Analysis: If Cyprus can sell gold to help bailout, why not others?
LONDON (Reuters) - Heavily indebted euro zone nations such as Italy and Portugal could come under pressure to put their bullion reserves to work as a result of plans for Cyprus to sell gold to meet its financing needs.
A European Commission assessment of what Cyprus needs to do as part of its European Union/International Monetary Fund bailout showed Cyprus is expected to sell in excess gold reserves to raise around 400 million euros ($523 million).
Other struggling euro area countries may be pushed to take note. Between them, for example, Portugal, Ireland, Italy, Greece and Spain, hold more than 3,230 metric tons (3561 tons) of gold between them, worth nearly 125 billion euros at today's prices.
The lion's share of that - 2,451.8 metric tons - belongs to Italy. But Portugal and Spain also hold hundreds of metric tons and gold is currently trading around $1,558.95 per ounce in spot terms, or 1,189 euros.
The metal makes up more than 90 percent of Portugal's foreign exchange holdings, and 72.2 percent of Italy's. India, by contrast, holds less than 10 percent of its reserves in gold.
Gold sales on their own would be far from a magic bullet to solve euro zone financing problems: Italy's entire gold reserves, for example, are worth less than 95 billion euros, against outstanding debt of around 1.685 trillion euros.
But the Cyprus situation shows that even a relatively small gold sale may help address severe debt problems. Cyprus' gold sale would allow it to easily come up with around 3 percent of what it must contribute to the bailout.
It is something that has the market somewhat concerned given that a big sale would push down the price. Central bank gold buying was one of the few areas of demand to increase last year at a time jewelry, coin and gold-bar buying was on the wane.
Indeed, spot gold posted its biggest one-day drop in nearly two months on Wednesday after news of the planned sale broke.
"Cyprus may be a one-off, (but) the market's concern will be that it isn't, and that other countries will be invited to sell their gold," one senior gold trader said.
"It's a potential game-changer for the market," he added. "Given we know that Portugal rejected the most recent austerity plan, and they have over 90 percent of the country's foreign exchange reserves in gold, does this mean that Portugal perhaps will be asked to sell some of its gold?"
Despite this, potentially hefty barriers lie in the way of central banks making sales to meet financing needs. Article 7 of the Protocol of the European System of Central Banks, for instance, guarantees central bank independence and freedom from government influence.
In other words, if a central bank doesn't want to sell its gold, in theory it can resist.
The European Central Bank issued an opinion against an Italian government proposal to levy a 6 percent capital gains tax on the central bank's balance sheet, apparently including its gold holdings, in 2009.
The ECB noted at the time that the monetary financing prohibition within the Treaty "is of key importance to ensuring the primary monetary policy objective of price stability, which must not be impeded", GFMS senior analyst Rhona O'Connell said.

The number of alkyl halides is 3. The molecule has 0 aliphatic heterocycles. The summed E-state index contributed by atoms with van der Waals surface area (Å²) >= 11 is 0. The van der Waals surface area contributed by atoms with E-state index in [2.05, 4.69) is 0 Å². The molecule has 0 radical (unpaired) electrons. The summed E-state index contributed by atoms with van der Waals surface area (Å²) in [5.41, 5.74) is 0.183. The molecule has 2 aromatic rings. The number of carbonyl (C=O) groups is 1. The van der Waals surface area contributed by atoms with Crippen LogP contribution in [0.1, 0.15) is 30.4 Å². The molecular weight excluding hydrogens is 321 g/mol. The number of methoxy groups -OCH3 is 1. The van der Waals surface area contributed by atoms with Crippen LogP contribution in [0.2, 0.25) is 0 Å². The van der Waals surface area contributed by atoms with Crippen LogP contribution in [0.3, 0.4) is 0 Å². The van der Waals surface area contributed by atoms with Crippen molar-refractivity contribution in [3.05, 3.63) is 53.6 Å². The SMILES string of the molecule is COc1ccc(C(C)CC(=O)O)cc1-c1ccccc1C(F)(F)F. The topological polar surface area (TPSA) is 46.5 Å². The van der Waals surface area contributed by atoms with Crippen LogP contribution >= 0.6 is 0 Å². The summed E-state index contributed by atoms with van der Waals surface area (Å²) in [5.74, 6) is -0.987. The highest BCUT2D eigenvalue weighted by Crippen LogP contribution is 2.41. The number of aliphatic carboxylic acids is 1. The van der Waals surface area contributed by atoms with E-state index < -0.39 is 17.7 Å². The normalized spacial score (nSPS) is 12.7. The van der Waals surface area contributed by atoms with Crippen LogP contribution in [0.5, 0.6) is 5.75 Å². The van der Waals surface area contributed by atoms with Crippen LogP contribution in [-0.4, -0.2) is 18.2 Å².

"We can't rule out the possibility of other banks trying to find a way of mobilizing gold, but history is against it," she told the Reuters Global Gold Forum on Thursday.
"The Bundesbank has had a number of run-ins with the Bundestag on this issue and the bank has always won. So I suspect there would be heavy political pressure, as well as legal difficulties, that would preclude such activity."
CAP ON SALES
There is also the issue of how much central banks are actually allowed to sell even if they want to.
The Central Bank Gold Agreement, originally signed in 1999 and currently in its third incarnation, caps gold sales by signatories at 400 metric tons a year.
Disposals have fallen well short of that in recent years, with just 4.2 metric tons of bullion sold so far in the current year of the pact, which runs from last September. Central banks have been net buyers of gold since 2010.
With the exception of some small sales, chiefly for coin minting, no large-scale disposals have been made by euro zone central banks since France sold 17.4 metric tons of gold in the first half of 2009.
But if central banks in troubled euro zone states started to sell, that could quickly change.
Leveraging gold does not necessarily have to mean selling it, of course.
Central banks can also swap gold for cash with other central banks or other institutions through a simultaneous sell spot/buy forward transaction, with a view to redeeming it later.
The World Gold Council says methods other than selling may offer better returns for gold holders.
"It is important that Cyprus explores all the options available to it and outright sales are not the only one,2 a spokesman for the WGC said. "We believe that the most effective way for countries to benefit from holding gold is to leverage its gold as collateral for sovereign issuance."
"A gold-backed bond could raise four or five times the value of Cyprus' current total gold reserves - more than 2 billion euros in today's money."
That doesn't mean, though, that troubled countries won't look at their gold and see a quick fix.
(Reporting by Jan Harvey; Editing by Veronica Brown/Jeremy Gaunt)
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